Analogy (5, 8)

Plesiosaurs were air-breathing reptiles and must have surfaced frequently. They could not have dived for food for prolonged periods of time. However determining the details of such behaviour is problematic. Analogy can be used to infer diet in marine reptiles. Martill et al. (1994) assumed a number of extant marine organisms including cetaceans, penguins and pinnipeds to be analogous to plesiosaurs in many aspects, and Massare (1987) presents a number of similarities between the teeth of marine reptiles and modern large marine carnivores (fig 10). The teeth of the piscivorous gavial (Gavialis gangeticus) show similarities with plesiosauromorphs (fig 10. A and C) and the teeth of killer whales (Orcinus orcus), which can eat large mammals, show many similarities with pliosauromorphs (fig 10. B and D) (Massare, 1987). Plesiosaurid teeth also interlock, another adaptation of piscivores (Benton, 1990). A ‘rushing upwards’ style of attack is inferred for large pliosauromorphs, an analogy drawn from the modern great white shark (Charcharodon) (Martill and Naish, 2000). As preumed ectotherms (Chatterjee and Small, 1989), plesiosaurs could presumably go for considerable periods of time without food.

Incomplete carcasses (2, 5)

Isolated bones and partial articulated skeletons are found in many deposits and may be indicative of twist feeding and shake feeding (Martill et al. 1994). The bones were probably dropped by large pliosaurs in the water column, although is is also possible that they dropped from floating carcasses.

ECOLOGICAL GUILDS

Because plesiosaurs are so diverse it is sensible to split the group into ecological guilds, independent of taxonomy. Massare (1987) performed a division for all of the large aquatic reptilian groups based on tooth form and presented the results in a triangular diagram (fig 11). Of seven guilds, the Plesiosauria is present in three: ‘pierce’, ‘cut’ and ‘general’, although subsequent guilds have since been proposed.

Predator or scavenger?

Evidence for scavenging of floating corpses comes from stomach contents including dinosaurs (Taylor et al. 1993) (see above) and pterosaurs (Massare, 1987). Predation consists of phases: (1) search, (2) capture, (3) penetration and (4) ingestion (= subjugation), (5) digestion and (6) defecation (Brett, 1990). Phases 1 to 3 will especially invoke repercussions on the biology of the predatory organism (table 3).

Predation phase evidence in Plesiosauria
1. Search Large eyes, olfaction system, locomotor adaptation.
2. Capture Tooth and functional morphology, Isolated bones and articulated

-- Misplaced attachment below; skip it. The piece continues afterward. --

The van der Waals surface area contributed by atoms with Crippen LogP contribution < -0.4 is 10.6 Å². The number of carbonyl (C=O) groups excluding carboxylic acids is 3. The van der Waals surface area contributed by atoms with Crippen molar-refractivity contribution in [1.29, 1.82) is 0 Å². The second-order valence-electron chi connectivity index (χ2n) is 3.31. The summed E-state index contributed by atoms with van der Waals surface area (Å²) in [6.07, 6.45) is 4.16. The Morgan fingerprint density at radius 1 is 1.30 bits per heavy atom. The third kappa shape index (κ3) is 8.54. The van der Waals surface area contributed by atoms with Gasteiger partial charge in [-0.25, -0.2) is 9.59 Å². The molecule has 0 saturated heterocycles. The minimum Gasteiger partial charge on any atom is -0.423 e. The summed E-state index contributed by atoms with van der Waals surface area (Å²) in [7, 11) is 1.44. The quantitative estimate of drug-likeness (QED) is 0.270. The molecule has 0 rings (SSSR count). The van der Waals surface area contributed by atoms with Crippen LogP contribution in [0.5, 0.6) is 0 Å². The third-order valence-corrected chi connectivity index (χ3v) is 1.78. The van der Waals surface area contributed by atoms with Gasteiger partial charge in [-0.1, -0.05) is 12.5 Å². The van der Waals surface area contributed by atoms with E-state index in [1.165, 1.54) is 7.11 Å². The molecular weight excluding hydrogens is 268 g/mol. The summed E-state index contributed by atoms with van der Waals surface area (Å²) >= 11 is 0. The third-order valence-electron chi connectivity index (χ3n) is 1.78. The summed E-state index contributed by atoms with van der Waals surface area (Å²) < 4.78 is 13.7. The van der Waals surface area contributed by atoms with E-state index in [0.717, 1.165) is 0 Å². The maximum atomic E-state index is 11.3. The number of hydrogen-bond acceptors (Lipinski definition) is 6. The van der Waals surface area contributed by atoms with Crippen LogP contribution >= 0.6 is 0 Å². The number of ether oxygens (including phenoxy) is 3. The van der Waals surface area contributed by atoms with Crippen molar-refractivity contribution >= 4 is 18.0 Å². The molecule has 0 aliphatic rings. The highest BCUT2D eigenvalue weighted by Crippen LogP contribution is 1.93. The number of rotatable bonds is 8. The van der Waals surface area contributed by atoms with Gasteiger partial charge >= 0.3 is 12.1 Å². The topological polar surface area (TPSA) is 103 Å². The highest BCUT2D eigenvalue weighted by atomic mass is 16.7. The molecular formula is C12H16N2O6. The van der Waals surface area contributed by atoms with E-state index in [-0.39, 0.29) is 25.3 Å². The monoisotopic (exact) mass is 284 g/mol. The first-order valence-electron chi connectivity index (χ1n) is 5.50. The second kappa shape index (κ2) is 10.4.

but incomplete skeletons of possible prey.
3. Penetration Tooth and functional morphology: i.e. fast snapping muscular
jaws and supporting pterygoid flanges.

Table 3. Phases of predation and evidence for each in the Plesiosauria: clearly,
plesiosaurs were predators.

Pre-ingestive breakage’ can be direct ichnological evidence but diagnostic bite marks can represent both predation and scavenging. Predation can only be inferred if subsequent regrowth of the damaged prey (bone/shell) can be observed. This would be evidence of an unsuccessful attack. A Metriorhynchus skeleton on display in the Thinktank Birmingham Science Museum has a pliosaur tooth embedded in its femur. Fossils of carnivores preserved in the act of predation are rare, and none are known for the Plesiosauria.

Unusual plesiosaurs

The heavily set pliosaur Pachycostasaurus (fig 13) from Peterborough, UK (Dawn, 1997) does not fit neatly into any of the categories proposed by Massare (1987). It is regarded as a generalsistic feeder. Its pachyostotic ribs allowed it to traverse the seafloor, perhaps searching for benthic prey. Another ususual case arises for Aristonectes, which has hundreds of tiny delicate teeth (fig 4). An additional guild has been proposed to accommodate such oddities: a ‘trap guild’ (Chatterjee and Small, 1989). This may be analogous with the extant crabeater seal, which has sieve-like teeth for capturing krill (Martill et al. 1994). Cryptoclidus also has similar teeth and shares its environment with the very common decapod crustacean (Mecochirus). This relationship fulfills criteria 2 of table 1. However, it is unlikely than any plesiosaurs were strict suspension feeders in the way baleen whales feed today (Colin and Janis,
1997).

Conclusions

All plesiosaurs were predatory carnivores belonging to one or more of four ecological feeding guilds. Pliosaurs were top carnivores in their respective foodwebs (Martill, 1992, Martill et al, 1994; Sato and Tanabe, 1998), perhaps only exceeded in ferociousness by large mosasaurs in Cretaceous ecosystems. Plesiosaurs were pursuit predators of various sized prey and opportunistic feeders that can be classified in the general and cut guilds of Massare (1987). Twist feeding in large pliosaurs was likely (Taylor, 1992).

The plesiosauroids such as Plesiosaurus were less generalised feeders (Maisch and Rucklin, 2000) but still belonged to two guilds, the pierce 1 and general guilds. Their teeth were used to pierce small soft-bodied prey, especially fish (Massare, 1987). Some taxa have diversified from these feeding groups and perhaps used filter feeding (trap guild). Hard and soft-bodied cephalopods also formed part of the diet of all plesiosaurs.Plesiosaurs hunted visually and perhaps had a directional sense of olfaction.